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Cyber-criminals go “phishing” during Covid-19

By Laura Murray

Going fishing has been heavily discouraged under the COVID-19 restrictions but the online version has taken off, with opportunistic cyber-criminals using the crisis to their advantage.

“Phishing” is a social engineering scam that deceives victims to obtain their data such as login credentials and personal details. Criminals impersonate trusted parties and send emails or text messages (smishing) which use malicious links and logos, similar to the spoofed organisation, to steal personal data or install malware on the victim’s system. As a result, the hackers steal sensitive information which can be used in several harmful ways, such as identity theft, fraud and extortion.

Since the COVID-19 crisis took off, phishing scams have spiked by over 60% according to those monitoring the dark web.  This particular method of cyber-crime has increased for a number of reasons: people are spending more time online in lockdown, they’re hungry for any information on COVID-19 and how to survive it, they are receiving a large volume of contact from Banks and other businesses providing updates on their operating hours and COVID-19 responses, and people are away from their more protective work IT environment. As a result, individuals are more vulnerable to phishing and smishing attempts, especially those that purport to have valuable information, advice or warnings about the pandemic.

The requirement to undertake children’s education from home and most people now working at home means the risks of a personal cyber-attack have grown significantly. Some of the risks arise from the nature of the tools you’re using. Your home devices almost certainly don’t have the same degree of protection as your work environment does and, away from the IT department and enforced multifactor authentication, regular backups and stringent anti-virus processes, your home usage poses increased risks of ransomware or virus attacks.

Phishing is the biggest threat. There are over 2,500 live phishing sites operating globally, including 223 specifically related to COVID-19. International criminal groups are actively targeting households, and these are not just nests of 1-2 disgruntled hackers – they are run as sophisticated businesses.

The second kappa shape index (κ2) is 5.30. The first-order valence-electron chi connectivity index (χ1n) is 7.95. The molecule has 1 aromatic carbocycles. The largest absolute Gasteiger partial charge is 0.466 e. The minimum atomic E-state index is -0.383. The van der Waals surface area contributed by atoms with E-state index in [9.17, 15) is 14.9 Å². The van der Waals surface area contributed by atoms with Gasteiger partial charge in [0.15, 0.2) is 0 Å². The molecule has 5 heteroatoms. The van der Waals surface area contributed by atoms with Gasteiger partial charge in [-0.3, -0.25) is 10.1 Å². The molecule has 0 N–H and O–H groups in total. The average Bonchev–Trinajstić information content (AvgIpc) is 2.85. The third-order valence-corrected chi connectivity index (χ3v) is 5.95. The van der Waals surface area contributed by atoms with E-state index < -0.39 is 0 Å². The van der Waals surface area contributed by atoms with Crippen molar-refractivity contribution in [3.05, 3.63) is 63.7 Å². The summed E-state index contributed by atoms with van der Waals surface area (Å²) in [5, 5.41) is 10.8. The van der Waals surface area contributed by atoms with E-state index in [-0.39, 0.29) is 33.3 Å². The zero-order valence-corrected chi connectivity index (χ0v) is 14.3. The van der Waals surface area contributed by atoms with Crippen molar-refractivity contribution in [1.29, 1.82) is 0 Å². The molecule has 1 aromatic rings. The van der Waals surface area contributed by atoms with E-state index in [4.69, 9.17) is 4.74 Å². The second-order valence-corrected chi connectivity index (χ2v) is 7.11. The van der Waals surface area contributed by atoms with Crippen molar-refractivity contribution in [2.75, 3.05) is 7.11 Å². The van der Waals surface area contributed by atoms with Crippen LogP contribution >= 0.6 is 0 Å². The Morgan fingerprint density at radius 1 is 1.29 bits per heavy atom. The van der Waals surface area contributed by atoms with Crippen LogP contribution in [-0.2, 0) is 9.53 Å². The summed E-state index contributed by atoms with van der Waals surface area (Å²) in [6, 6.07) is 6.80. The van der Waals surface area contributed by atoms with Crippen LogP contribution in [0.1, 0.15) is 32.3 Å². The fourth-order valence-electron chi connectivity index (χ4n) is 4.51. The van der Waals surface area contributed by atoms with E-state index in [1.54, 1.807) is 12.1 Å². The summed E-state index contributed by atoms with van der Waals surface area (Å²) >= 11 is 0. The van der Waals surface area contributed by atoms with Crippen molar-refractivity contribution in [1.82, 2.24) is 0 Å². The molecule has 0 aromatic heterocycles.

COVID-19 is not the only popular current choice of “bait”; lockdown has seen home video services rocket in popularity, with an accompanying surge in Netflix-related scams, where, for example, you win a free Netflix account and download an app that then proceeds to take you to the cleaners.  With people of all ages active online at home, and young children potentially accepting these lures, the risks are high.

Vigilance about these threats is an important part of your personal cyber armoury, and there are also several ways you can shore up that home IT platform:

  • protect your passwords and login credentials, using password protection software – but ensure it is legit
  • rely on genuine news sources for COVID-19 information and maps
  • use multi-factor authentication (MFA) – a strong password isn’t enough on its own, have a backup check like a code sent to an app
  • monitor to check if you have been breached and hackers are trading your data
  • keep software on all devices up to date including antivirus
  • sign up to CERT NZ and Netsafe to receive updates on cyber risks and remedies
  • backup your data regularly
  • don’t open anything you’re unsure about – delete the email, block the sender if it looks dodgy, and train other family members young and old to do the same
  • report any cyber incidents to CERT NZ.

Sobering stats

That set of precautions (which is not exhaustive) may seem like a lot of effort over “a few hackers” but the stats are chilling. In 2019 there were almost 5,000 cyber-security incidents in New Zealand, and these are only those that were reported to CERT NZ.  The biggest proportion of the reports were phishing and credential-harvesting attacks, with a financial loss of almost $17 million.

The 2019 findings of a Symantec Corporation report, which studied cyber-crime in 16 countries including New Zealand, are equally worrisome. The global report found there were 800 million victims of online crime, and 117 million of those related to identity theft, while almost 40% suffered financial loss. The stakes – in terms of cost and misery – are high.

It’s worth remembering that phishing isn’t just about hooking the whopper straightaway; hackers prize even seemingly small bits of information they can extract from you, as they compile a dossier that eventually enables them to reel in the big one.

Don’t take the bait! The historic advice on phishing – to NOT open any email, attachment or link to a website you’re not sure about – is now even more vital, so you and your family can stay cyber safe during the pandemic.

Laura Murray is the Head of Personal Cyber at Delta Insurance

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